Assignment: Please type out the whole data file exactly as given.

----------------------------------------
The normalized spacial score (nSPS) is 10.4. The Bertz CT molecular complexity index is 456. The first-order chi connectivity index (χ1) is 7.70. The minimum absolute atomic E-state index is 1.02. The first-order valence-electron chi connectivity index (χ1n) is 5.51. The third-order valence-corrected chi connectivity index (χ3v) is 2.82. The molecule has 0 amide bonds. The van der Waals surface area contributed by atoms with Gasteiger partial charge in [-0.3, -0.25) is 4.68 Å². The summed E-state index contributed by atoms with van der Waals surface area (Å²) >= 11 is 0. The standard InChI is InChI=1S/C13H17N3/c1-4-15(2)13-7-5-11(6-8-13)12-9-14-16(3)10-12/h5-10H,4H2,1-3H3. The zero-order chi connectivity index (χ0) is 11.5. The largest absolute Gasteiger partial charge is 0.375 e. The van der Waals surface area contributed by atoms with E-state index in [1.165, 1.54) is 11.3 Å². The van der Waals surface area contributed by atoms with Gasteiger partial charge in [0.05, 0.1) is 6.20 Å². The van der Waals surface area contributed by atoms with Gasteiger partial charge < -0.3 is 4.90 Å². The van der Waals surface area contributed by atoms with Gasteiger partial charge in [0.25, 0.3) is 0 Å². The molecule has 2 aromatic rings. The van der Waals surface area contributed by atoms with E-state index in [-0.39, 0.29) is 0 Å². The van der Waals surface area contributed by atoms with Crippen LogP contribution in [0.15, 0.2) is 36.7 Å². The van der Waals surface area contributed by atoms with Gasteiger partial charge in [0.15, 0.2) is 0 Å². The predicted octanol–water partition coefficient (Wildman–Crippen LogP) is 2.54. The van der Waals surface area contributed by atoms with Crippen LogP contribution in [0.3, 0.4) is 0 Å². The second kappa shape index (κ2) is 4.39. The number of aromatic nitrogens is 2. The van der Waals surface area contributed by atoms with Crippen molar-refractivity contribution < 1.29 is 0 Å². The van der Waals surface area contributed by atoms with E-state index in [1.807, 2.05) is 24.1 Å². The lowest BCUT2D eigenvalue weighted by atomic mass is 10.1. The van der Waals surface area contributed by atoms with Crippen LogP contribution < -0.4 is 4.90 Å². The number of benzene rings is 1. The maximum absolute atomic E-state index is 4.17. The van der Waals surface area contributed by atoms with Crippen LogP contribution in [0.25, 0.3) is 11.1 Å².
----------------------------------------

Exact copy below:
The normalized spacial score (nSPS) is 10.4. The Bertz CT molecular complexity index is 456. The first-order chi connectivity index (χ1) is 7.70. The minimum absolute atomic E-state index is 1.02. The first-order valence-electron chi connectivity index (χ1n) is 5.51. The third-order valence-corrected chi connectivity index (χ3v) is 2.82. The molecule has 0 amide bonds. The van der Waals surface area contributed by atoms with Gasteiger partial charge in [-0.3, -0.25) is 4.68 Å². The summed E-state index contributed by atoms with van der Waals surface area (Å²) >= 11 is 0. The standard InChI is InChI=1S/C13H17N3/c1-4-15(2)13-7-5-11(6-8-13)12-9-14-16(3)10-12/h5-10H,4H2,1-3H3. The zero-order chi connectivity index (χ0) is 11.5. The largest absolute Gasteiger partial charge is 0.375 e. The van der Waals surface area contributed by atoms with E-state index in [1.165, 1.54) is 11.3 Å². The van der Waals surface area contributed by atoms with Gasteiger partial charge in [0.05, 0.1) is 6.20 Å². The van der Waals surface area contributed by atoms with Gasteiger partial charge < -0.3 is 4.90 Å². The van der Waals surface area contributed by atoms with Gasteiger partial charge in [0.25, 0.3) is 0 Å². The molecule has 2 aromatic rings. The van der Waals surface area contributed by atoms with E-state index in [-0.39, 0.29) is 0 Å². The van der Waals surface area contributed by atoms with Crippen LogP contribution in [0.15, 0.2) is 36.7 Å². The van der Waals surface area contributed by atoms with Gasteiger partial charge in [0.15, 0.2) is 0 Å². The predicted octanol–water partition coefficient (Wildman–Crippen LogP) is 2.54. The van der Waals surface area contributed by atoms with Crippen LogP contribution in [0.3, 0.4) is 0 Å². The second kappa shape index (κ2) is 4.39. The number of aromatic nitrogens is 2. The van der Waals surface area contributed by atoms with Crippen molar-refractivity contribution < 1.29 is 0 Å². The van der Waals surface area contributed by atoms with E-state index in [1.807, 2.05) is 24.1 Å². The lowest BCUT2D eigenvalue weighted by atomic mass is 10.1. The van der Waals surface area contributed by atoms with Crippen LogP contribution < -0.4 is 4.90 Å². The number of benzene rings is 1. The maximum absolute atomic E-state index is 4.17. The van der Waals surface area contributed by atoms with Crippen LogP contribution in [0.25, 0.3) is 11.1 Å².